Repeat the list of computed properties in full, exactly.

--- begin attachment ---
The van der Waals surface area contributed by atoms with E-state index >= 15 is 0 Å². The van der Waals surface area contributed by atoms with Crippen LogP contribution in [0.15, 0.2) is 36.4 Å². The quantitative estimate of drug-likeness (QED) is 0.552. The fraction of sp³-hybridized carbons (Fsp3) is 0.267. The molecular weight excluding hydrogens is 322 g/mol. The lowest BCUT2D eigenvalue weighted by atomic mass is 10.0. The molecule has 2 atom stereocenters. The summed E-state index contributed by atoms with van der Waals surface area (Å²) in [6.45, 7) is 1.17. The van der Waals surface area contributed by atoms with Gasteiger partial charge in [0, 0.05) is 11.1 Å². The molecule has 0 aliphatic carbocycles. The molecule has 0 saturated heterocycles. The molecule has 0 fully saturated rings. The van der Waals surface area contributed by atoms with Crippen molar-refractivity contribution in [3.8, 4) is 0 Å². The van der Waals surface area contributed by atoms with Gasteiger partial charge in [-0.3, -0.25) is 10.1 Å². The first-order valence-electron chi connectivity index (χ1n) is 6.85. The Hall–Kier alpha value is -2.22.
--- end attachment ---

The van der Waals surface area contributed by atoms with E-state index >= 15 is 0 Å². The van der Waals surface area contributed by atoms with Crippen LogP contribution in [0.15, 0.2) is 36.4 Å². The quantitative estimate of drug-likeness (QED) is 0.552. The fraction of sp³-hybridized carbons (Fsp3) is 0.267. The molecular weight excluding hydrogens is 322 g/mol. The lowest BCUT2D eigenvalue weighted by atomic mass is 10.0. The molecule has 2 atom stereocenters. The summed E-state index contributed by atoms with van der Waals surface area (Å²) in [6.45, 7) is 1.17. The van der Waals surface area contributed by atoms with Gasteiger partial charge in [0, 0.05) is 11.1 Å². The molecule has 0 aliphatic carbocycles. The molecule has 0 saturated heterocycles. The molecule has 0 fully saturated rings. The van der Waals surface area contributed by atoms with Crippen molar-refractivity contribution in [3.8, 4) is 0 Å². The van der Waals surface area contributed by atoms with Gasteiger partial charge in [-0.3, -0.25) is 10.1 Å². The first-order valence-electron chi connectivity index (χ1n) is 6.85. The Hall–Kier alpha value is -2.22.